EXCLUSIVE: In this Deadline exclusive, Es Devlin, whose magnificent set for director Sam Mendes’ The Lehman Trilogy is nominated for a Tony Award, presents a series of sketches and photographs that provide insight into the development of what would become one of the Broadway season’s most stunning experiences. From Mendes’ simple handwritten list of guiding principles to early sketches and subsequent photos, the gallery offers insight into a singular vision.
For each image, Devlin provides a caption that offers background — including an early idea, later discarded, that would have featured a tightrope walker high above the audience. “We are all walkers on the precarious tightrope of ever more complex human systems,” she writes.
In a neat summing-up of the visual power in Devlin’s set, the design magazine Wallpaper, writing shortly after the play opened on the West End in 2018, said,
Few theatre sets deliver the modernist doctrine – form follows function – quite as effectively as Es Devlin’s revolving masterpiece for the National Theatre’s current hit The Lehman Trilogy, directed by Sam Mendes…This skeletal glass-and-steel structure plays a starring role: it’s the dynamic force that drives the characters, action and plot…Essentially a rotating glass box masquerading as the archetypal modern office, with video designer Luke Halls’ digital panorama projected zoetrope-like behind – it’s so much more than mere scene-setting backdrop, especially given the fact that the narrative traverses centuries and continents. This skeletal glass-and-steel structure plays a starring role: it’s the dynamic force that drives the characters, action and plot from the expansive cotton fields of rural Alabama to the final day of reckoning in the fast-paced urban jungle of Wall Street in 2008.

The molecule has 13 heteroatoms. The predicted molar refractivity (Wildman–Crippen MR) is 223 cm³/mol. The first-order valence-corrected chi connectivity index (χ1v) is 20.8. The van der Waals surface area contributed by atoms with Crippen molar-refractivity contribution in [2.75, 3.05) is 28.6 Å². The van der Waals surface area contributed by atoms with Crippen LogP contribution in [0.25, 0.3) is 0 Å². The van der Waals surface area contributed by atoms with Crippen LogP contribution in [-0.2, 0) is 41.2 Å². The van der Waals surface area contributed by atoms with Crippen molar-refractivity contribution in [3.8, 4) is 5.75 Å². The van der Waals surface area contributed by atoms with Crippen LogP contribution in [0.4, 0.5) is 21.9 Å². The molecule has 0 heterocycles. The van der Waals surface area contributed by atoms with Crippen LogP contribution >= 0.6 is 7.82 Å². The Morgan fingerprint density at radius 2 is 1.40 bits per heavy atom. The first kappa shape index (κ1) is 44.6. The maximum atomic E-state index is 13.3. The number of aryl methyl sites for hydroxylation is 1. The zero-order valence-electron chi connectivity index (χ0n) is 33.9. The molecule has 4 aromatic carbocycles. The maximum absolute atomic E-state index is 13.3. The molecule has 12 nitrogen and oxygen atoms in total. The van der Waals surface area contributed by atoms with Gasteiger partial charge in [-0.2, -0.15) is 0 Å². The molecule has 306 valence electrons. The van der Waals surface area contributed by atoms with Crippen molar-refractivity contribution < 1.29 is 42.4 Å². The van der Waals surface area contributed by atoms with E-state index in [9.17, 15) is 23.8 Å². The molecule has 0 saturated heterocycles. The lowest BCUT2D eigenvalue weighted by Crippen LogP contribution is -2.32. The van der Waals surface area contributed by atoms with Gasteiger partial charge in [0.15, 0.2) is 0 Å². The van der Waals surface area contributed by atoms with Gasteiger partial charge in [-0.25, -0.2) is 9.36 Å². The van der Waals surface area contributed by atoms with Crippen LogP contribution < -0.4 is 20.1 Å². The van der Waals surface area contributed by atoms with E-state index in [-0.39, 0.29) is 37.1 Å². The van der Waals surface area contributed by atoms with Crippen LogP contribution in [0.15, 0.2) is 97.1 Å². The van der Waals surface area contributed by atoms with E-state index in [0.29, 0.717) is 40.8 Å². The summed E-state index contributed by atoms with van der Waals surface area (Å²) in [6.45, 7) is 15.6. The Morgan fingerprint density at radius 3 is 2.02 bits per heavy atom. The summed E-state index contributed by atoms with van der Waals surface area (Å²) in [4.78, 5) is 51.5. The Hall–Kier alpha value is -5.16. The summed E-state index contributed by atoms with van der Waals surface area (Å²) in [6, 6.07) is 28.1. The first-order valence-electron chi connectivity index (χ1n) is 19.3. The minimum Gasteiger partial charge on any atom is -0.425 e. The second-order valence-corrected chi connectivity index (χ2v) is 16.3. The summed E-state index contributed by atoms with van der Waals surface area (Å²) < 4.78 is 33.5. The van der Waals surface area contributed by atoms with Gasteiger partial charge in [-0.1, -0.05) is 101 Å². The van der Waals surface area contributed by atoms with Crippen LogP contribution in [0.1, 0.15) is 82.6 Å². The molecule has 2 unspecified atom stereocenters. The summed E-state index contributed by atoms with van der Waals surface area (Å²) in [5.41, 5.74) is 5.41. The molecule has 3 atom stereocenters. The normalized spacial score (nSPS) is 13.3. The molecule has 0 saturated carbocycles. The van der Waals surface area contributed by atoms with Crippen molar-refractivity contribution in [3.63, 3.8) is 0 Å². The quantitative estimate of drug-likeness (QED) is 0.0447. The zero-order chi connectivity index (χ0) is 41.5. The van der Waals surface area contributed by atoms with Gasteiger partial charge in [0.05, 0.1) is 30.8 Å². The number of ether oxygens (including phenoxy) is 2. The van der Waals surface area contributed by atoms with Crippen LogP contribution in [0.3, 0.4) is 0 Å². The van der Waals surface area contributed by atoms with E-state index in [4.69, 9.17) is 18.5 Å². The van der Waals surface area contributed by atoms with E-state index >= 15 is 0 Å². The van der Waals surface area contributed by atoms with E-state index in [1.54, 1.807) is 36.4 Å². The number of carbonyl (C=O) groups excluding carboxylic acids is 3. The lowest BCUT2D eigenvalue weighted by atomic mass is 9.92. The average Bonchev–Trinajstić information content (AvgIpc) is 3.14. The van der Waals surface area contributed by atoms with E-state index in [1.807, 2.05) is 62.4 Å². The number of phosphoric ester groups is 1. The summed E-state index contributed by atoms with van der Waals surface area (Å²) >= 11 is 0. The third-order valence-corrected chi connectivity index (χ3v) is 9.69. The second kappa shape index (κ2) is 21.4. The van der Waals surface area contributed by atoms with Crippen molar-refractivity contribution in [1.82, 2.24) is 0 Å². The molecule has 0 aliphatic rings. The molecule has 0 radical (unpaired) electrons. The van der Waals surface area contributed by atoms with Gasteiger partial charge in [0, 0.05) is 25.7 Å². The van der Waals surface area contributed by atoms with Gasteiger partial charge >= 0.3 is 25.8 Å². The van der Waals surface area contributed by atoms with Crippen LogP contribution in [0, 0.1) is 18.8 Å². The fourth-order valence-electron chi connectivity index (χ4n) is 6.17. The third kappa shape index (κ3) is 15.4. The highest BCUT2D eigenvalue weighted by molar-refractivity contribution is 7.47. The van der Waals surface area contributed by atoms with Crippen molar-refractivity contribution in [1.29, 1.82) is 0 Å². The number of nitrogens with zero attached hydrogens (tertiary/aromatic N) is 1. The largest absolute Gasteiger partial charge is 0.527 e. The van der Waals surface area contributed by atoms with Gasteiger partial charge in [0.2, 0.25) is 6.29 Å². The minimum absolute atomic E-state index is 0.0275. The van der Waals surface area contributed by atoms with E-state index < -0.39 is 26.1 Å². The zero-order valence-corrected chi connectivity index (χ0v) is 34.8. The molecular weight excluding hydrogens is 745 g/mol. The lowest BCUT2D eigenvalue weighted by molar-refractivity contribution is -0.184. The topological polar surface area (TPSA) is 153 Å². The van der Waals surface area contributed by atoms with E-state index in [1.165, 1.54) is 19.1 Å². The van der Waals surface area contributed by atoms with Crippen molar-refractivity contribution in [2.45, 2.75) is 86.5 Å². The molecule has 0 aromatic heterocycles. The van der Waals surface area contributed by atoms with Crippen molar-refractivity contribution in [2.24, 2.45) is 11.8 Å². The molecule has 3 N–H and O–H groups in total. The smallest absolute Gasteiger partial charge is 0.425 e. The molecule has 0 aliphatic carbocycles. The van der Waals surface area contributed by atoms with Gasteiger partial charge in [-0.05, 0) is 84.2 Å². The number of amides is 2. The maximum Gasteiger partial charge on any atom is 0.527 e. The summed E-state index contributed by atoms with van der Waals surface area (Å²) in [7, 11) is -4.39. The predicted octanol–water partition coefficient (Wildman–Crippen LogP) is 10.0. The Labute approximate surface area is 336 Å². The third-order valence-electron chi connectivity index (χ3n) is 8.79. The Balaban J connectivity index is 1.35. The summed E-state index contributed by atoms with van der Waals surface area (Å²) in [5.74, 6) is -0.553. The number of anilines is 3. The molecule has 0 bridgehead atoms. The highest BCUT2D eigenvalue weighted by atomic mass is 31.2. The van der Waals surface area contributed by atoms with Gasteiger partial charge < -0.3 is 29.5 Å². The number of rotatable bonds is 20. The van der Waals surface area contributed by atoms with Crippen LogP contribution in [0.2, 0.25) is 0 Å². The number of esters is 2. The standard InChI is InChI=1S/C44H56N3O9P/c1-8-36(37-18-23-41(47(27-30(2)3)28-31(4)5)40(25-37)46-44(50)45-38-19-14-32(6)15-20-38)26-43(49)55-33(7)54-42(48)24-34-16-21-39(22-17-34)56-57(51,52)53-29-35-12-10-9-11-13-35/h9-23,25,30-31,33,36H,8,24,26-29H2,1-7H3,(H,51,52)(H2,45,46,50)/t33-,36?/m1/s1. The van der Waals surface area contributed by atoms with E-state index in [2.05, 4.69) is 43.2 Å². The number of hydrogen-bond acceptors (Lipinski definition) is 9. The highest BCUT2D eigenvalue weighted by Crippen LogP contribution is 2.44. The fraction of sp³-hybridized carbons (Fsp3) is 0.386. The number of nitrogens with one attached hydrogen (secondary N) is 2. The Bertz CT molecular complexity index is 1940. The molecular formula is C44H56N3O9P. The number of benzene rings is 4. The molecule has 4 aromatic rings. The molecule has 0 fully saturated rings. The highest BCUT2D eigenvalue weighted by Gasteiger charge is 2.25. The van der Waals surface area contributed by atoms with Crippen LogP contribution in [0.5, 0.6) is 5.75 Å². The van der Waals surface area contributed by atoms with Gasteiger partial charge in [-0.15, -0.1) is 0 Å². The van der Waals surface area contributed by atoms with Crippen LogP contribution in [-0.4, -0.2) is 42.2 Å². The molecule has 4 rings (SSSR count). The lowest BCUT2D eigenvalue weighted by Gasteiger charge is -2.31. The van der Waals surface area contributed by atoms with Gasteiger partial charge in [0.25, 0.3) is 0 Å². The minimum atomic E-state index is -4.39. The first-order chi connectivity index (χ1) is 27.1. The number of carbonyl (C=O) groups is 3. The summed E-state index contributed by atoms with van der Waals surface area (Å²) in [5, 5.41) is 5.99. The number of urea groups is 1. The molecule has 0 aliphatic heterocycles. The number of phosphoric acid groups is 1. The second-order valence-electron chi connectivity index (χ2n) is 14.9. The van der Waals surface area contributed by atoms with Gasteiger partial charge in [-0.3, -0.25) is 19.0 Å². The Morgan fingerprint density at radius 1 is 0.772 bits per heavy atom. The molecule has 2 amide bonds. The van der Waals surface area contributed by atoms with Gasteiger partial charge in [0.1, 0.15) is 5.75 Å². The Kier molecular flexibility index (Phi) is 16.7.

Since that West End unveiling, The Lehman Trilogy, adapted by Ben Power from Stefano Massini’s play, has appeared Off Broadway at the Park Avenue Armory in New York, returned to London, returned to New York — Broadway this time — and in a limited Los Angeles engagement. Wherever Lehman goes, audiences are transfixed by the work’s creative force, not least in Devlin’s design triumph.
A three-time Olivier Award winner, Devlin, who lives in London, is a rarity among set designers — a bona fide recognizable celebrity, at last certainly in her native UK. But even American audiences who’ve never been to Broadway know her work: She’s designed gobsmacking shows — “large-scale installations and stage sculptures” is how her website describes them — for Beyoncé, Kanye West and U2. If you saw the 2022 Super Bowl Halftime Show with Dr. Dre and Kendrick Lamar or the 2021 Super Bowl Halftime Show with The Weeknd or the Olympic ceremonies in London 2012 and Rio 2016, you’ve seen the visionary genius of Es Devlin.
The play, which charts the 164-year history of the rise and fall of the Lehman Brothers investment firm and its inextricable place in the American story, is nominated for eight Tony Awards: three for Best Performance by an Actor in a Leading Role/Play (Simon Russell Beale, Adam Godley and Adrian Lester), Best Lighting Design/Play, Best Sound Design/Play, Best Direction/Play, Best Play and, of course, Best Scenic Design/Play.
To begin Devlin’s guided tour, start with the video clip below (after Devlin’s description of it), then click on the image at the top of this post to launch the photo gallery.
“VIDEO OF REVOLVING GLASS BOX”
The mechanical music box that Henry Lehman describes when first arriving in New York has been set in motion. The set became the fourth dancer, as by now Ben Power and Sam [Mendes] had refined the expansive text and numerous characters in a succinct composition for virtuosic trio. The composer Nick Powell sat in every rehearsal, improvising the piano score as the actors worked through blocking: like a film score being written. live. Candida [Caldicot], the pianist became the fifth member of the cast, accompanying each performance from downstage left as if it were a silent movie.
— Es Devlin